Sowing The Seeds Of Corporate Social Responsibility CargillVoiceHelping the world thrive This article originally appeared on AdAge.com on June 8, 2016 By Drew Neisser, founder and CEO of Renegade...

Sowing The Seeds Of Corporate Social Responsibility
CargillVoiceHelping the world thrive
This article originally appeared on AdAge.com on June 8, 2016
By Drew Neisser, founder and CEO of Renegade
Marketers today have caught on to the fact that corporate social responsibility provides a great opportunity to put the company
and into action. Paul Hillen, VP-global marketing at agricultural firm Cargill, is a ripe example of this modern thinking. You'd be hard pressed to catch him uttering a marketing cliché like "doing good is good business."
Rather than focusing on a silo of charitable activities, says Mr. Hillen, "I am a big proponent that whether it's philanthropic, an investment in a community or a partnership, [CSR] is all an extension of your business and
and strategy." Mr. Hillen provides some insight into the inspiration behind Cargill's highly interesting and bountiful CSR efforts.
Social responsibility to scale
You might be surprised to learn that Cargill is the largest privately held company in the U.S., with 2,000 locations and operations in more than 70 countries. With this kind of scope, Mr. Hillen says that Cargill's involvement in social projects is a natural extension of its global reach. "In many of those places," he says, "we tend to be one of the top employers. Thus our presence in each community is critical."
Cargill invests in these communities to foster a strong present and future workforce. Mr. Hillen recounts a recent trip he took to Côte d'Ivoire, visiting villages where Cargill helped build schools and drill wells to address two of the region's most pressing issues -- clean water and education. Providing schools for children is a key factor in preventing child labor.
The company is ca
ying out similar projects around the world, including opening its 75th school in Vietnam. "So for us, corporate social responsibility is about improving people's lives and doing it in a way that is directly linked to our business and
and strategy," says Mr. Hillen.
Following a purpose
If Cargill's CSR activities grow from the soil of its core business, then the
and provides the nutrients. Mr. Hillen tells me Cargill's purpose is "to be the global leader in nourishing people." The
and promise that follows is that each stakeholder will be most successful by partnering with Cargill, which leads to the
and expression: "thrive." "I chose 'thrive' because it works with our purpose -- if you're not well nourished, you can't be successful, and because it supports a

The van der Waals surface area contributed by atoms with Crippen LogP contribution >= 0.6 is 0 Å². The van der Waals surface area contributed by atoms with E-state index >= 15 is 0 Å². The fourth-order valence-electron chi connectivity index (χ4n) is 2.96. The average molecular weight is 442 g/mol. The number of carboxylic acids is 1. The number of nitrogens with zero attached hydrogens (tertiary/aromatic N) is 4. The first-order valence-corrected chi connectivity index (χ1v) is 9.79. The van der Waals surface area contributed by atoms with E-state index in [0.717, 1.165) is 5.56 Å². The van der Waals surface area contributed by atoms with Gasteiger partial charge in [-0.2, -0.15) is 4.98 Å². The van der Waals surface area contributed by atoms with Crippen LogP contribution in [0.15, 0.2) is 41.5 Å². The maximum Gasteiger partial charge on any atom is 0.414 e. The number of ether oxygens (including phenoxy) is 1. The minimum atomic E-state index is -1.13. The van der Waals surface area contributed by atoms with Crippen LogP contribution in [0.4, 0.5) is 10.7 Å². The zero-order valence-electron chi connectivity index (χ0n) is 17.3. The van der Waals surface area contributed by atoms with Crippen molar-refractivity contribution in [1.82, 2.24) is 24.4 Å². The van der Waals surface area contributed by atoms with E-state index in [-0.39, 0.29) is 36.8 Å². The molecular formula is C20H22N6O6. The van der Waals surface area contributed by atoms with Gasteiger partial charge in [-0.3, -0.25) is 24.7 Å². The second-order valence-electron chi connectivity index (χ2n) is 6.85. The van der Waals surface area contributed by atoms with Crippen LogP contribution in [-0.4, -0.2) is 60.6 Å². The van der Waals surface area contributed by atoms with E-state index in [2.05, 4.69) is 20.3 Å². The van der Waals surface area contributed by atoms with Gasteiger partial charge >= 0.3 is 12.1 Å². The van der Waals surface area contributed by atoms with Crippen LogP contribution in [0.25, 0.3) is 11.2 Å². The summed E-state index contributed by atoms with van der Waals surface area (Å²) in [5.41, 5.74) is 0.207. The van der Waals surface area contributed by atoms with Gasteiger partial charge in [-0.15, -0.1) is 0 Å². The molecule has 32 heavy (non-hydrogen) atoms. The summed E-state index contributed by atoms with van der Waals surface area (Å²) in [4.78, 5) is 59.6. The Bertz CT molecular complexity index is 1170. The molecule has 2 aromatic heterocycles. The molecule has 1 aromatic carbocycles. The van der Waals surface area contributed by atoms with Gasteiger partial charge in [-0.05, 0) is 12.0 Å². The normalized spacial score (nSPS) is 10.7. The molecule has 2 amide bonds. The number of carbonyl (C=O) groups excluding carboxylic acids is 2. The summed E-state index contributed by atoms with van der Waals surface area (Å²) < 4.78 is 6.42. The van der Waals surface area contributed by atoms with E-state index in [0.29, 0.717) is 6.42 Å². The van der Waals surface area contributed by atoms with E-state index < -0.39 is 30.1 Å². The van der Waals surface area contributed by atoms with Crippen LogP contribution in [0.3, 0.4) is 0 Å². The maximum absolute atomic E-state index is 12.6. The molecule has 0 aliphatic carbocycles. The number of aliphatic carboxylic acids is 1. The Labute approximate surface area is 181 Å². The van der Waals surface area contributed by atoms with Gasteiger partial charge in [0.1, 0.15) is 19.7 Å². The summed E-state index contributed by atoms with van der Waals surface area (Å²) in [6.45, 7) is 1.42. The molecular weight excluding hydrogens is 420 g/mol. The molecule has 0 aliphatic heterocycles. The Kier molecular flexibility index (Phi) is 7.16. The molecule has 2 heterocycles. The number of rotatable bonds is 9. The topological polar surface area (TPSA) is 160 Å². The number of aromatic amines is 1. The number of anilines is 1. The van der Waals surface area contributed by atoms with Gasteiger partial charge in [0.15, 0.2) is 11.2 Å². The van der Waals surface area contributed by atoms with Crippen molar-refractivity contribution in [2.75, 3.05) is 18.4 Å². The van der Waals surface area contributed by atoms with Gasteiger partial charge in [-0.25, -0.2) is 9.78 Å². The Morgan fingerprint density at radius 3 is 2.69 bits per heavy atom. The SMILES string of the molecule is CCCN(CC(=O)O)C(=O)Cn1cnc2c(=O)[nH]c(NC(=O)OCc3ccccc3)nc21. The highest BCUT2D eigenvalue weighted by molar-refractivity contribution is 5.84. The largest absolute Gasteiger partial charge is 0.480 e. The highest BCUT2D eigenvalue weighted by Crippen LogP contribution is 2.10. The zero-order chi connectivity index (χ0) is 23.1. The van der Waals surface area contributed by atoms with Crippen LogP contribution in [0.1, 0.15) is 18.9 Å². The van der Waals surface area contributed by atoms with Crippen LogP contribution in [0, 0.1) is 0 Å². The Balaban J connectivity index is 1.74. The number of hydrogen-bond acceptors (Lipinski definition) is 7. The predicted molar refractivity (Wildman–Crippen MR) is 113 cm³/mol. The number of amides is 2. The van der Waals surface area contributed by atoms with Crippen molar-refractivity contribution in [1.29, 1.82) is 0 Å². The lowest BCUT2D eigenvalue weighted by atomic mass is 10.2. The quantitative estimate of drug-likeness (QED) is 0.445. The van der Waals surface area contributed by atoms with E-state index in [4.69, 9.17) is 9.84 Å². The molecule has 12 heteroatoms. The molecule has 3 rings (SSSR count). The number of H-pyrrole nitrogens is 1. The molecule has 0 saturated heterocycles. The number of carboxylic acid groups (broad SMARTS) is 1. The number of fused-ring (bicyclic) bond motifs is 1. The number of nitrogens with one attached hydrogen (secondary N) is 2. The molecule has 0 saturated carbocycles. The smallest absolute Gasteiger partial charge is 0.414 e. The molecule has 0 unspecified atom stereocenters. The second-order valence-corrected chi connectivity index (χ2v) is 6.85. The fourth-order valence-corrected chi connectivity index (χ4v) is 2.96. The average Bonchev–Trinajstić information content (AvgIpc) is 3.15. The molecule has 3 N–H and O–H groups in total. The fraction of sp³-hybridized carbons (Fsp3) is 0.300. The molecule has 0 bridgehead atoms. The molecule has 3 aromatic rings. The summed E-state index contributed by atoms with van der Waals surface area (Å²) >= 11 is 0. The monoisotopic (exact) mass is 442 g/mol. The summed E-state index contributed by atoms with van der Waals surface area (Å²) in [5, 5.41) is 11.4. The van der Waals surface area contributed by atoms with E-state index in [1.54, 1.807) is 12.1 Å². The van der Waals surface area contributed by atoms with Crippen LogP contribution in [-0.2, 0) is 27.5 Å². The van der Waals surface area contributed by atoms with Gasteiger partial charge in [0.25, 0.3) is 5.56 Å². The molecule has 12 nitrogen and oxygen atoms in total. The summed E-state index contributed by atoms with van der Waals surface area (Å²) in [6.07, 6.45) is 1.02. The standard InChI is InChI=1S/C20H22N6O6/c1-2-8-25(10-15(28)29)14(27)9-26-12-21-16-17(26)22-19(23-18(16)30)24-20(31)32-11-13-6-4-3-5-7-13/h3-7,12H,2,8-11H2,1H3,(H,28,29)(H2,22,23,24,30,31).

oad range of initiatives across our many business units and countries of operation where we help our stakeholders to be successful. Our commitment to helping others thrive -- the highest level of success -- works across all of our stakeholders."
Thriving through the supply chain
The program that might best represent Cargill's CSR success comes in the form of sustainable and responsible supply chain management. It's one of the company's core competencies, says Mr. Hillen, and has been for 150 years. "It started in 1865 when our founder in Iowa opened a grain warehouse, because it was all about helping farmers to get their grains to market in a more efficient way," he says. "Instead of everybody doing it on their own, W.W. Cargill built it."
Today, supply chain management remains a central part of the company's expertise, so much so that Cargill created a tool in partnership with PwC that helps customers streamline and "green up" their own operations.
The Cargill Responsible Supply Chain Framework, as it's called, helps customers identify cost reductions in their supply chain while advancing their sustainability goals, recognize their existing achievements in sustainability so they can take credit for them, and reduce risk by identifying practices that need to be addressed.
"All of these things help our customers to build their businesses in a more sustainable and responsible way," says Mr. Hillen. "So we turned 'responsible supply chains' into not just a nice phrase, but also a service that we provide to our customers." Is it CSR, smart business, thought leadership or all of the above? Some food for thought.
The CargillVoice team provides information on important topics related to helping businesses and other stakeholders be more successful. Learn more about creating a diversified and dynamic hedging strategy in today’s complex commodities markets.  Our stories focus on practices, products and services that help people and organizations thrive.

Assessment item 3
Report
Length: 1,800 words +/- 10%
You should use in text citation and double quote citation
Task
REPORT (1,800 words): Corporate Social Responsibility (CSR)
In “Sowing the seeds of corporate social responsibility" (Neisser, 2016), the article about Cargill concludes by wondering if the company's actions are CSR, smart business, effective leadership or all of these, and suggests that this is "food for thought" (para. 9).
For this assessment task, assume that it is primarily about CSR, and:
· Define the key term 'CSR'.
· Discuss why Cargill’s CSR approach as described in this article appears to be successful.
· Discuss why CSR may not be successful for other companies – or, why CSR is always successful.
· Recommend whether or not a company should implement CSR.
 
Use report format including all relevant components and present the information in a professional-looking document.
Reference:
Neisser, D XXXXXXXXXXSowing the seeds of corporate social responsibility. Fo
es BrandVoice. Retrieved from https:
www.fo
es.com/sites/cargill/2016/06/16/sowing-the-seeds/#2bd793aa3598 
Please see Assessment 3 marking criteria for a detailed explanation of the allocation of marks in this assessment.
Rationale
This assessment will assist you learn to:
· research and compare various sources of information about management (LO1)
· compare and contrast the work of influential management thinkers and researchers (LO2)
· express opinions on management issues with clarity from an objective position backed up with sound evidence and analysis (part LO4)